SRP-9001 is an investigational gene transfer therapy intended to deliver the micro-dystrophin-encoding gene to muscle tissue for the targeted production of the micro-dystrophin protein. Sarepta is responsible for global development and manufacturing for SRP-9001 and plans to commercialize SRP-9001 in the United States upon receiving FDA approval. In December 2019, the Company announced a licensing agreement granting Roche the exclusive right to launch and commercialize SRP-9001 outside the United States. Sarepta has exclusive rights to the micro-dystrophin gene therapy program initially developed at the Abigail Wexner Research Institute at Nationwide Children’s Hospital.

About Sarepta

Sarepta Therapeutics, Inc., a biopharmaceutical company, is working to unlock the potential of RNA-based and gene therapy technologies to treat serious and life-threatening diseases like Duchenne muscular dystrophy (DMD). Sarepta’s primary focus is to advance new treatments for DMD rapidly.

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Pfizer doses the first participant with Its gene therapy

Pfizer doses the first participant in phase 3 study for Duchenne muscular dystrophy (DMD) investigational gene therapy.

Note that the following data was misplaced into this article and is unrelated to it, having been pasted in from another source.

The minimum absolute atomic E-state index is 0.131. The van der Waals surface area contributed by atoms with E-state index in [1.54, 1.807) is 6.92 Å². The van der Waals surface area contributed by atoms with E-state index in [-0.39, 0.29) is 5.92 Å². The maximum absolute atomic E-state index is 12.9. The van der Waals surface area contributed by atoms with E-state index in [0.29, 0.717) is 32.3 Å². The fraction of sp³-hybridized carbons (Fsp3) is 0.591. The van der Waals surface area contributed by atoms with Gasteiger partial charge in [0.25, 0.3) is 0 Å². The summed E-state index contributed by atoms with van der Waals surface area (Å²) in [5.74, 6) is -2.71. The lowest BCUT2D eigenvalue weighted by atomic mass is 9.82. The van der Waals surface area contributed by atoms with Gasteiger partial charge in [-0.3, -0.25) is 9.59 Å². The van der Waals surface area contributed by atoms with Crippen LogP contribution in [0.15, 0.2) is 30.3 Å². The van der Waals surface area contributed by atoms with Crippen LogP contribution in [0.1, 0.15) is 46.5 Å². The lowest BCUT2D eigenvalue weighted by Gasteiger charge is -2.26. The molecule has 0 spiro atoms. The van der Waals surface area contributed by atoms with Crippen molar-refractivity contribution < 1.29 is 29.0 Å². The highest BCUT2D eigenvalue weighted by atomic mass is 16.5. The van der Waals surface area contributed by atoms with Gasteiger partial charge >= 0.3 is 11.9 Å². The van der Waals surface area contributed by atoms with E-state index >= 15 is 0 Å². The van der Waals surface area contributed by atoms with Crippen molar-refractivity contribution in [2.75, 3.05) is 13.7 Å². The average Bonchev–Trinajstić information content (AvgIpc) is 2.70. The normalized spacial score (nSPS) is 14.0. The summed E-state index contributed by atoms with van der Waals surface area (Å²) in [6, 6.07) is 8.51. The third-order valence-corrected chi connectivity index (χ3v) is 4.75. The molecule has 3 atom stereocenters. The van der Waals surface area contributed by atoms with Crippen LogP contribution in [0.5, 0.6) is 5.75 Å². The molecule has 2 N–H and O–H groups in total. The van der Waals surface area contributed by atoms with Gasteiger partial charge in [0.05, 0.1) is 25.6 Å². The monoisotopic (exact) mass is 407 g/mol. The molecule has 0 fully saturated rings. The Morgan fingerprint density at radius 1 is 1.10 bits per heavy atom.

Pfizer Inc. announced that the first participant has been dosed in the Phase 3 CIFFREO study, which will evaluate the efficacy and safety of investigational gene therapy candidate PF-06939926 in boys with Duchenne muscular dystrophy (DMD). The CIFFREO trial is expected to enroll 99 ambulatory male patients, ages 4 through 7, across 55 clinical trial sites in 15 countries. The first patient was dosed at a site in Barcelona, Spain, on December 29, 2020.

CIFFREO is a Phase 3 global, multicenter, randomized, double-blind, placebo-controlled study. The study’s primary endpoint is the change from baseline in the North Star Ambulatory Assessment (NSAA) at one year. The NSAA is a 17-item test that measures gross motor function in boys with DMD. Regardless of the cohort, eligible participants are scheduled to receive the investigational gene therapy, either at the start of the study or after one year following treatment with placebo. Participants will be followed in the CIFFREO study for five years after treatment with the investigational gene therapy. Trial participants will receive commercially representative drug products manufactured at Pfizer’s state-of-the-art gene therapy manufacturing facility in Sanford, North Carolina.


Brenda Cooperstone, MD, Chief Development Officer, Rare Disease, Pfizer Global Product Development  – “The initiation of our pivotal trial, which is the first Phase 3 DMD gene therapy program to begin enrolling eligible participants, is an important milestone for the community because there are currently no approved disease-modifying treatment options available for all genetic forms of DMD. We believe our gene therapy candidate, if successful in Phase 3 and approved, has the potential to significantly improve the trajectory of DMD disease progression, and we are working with worldwide regulatory authorities to initiate this program as quickly as possible in other countries.”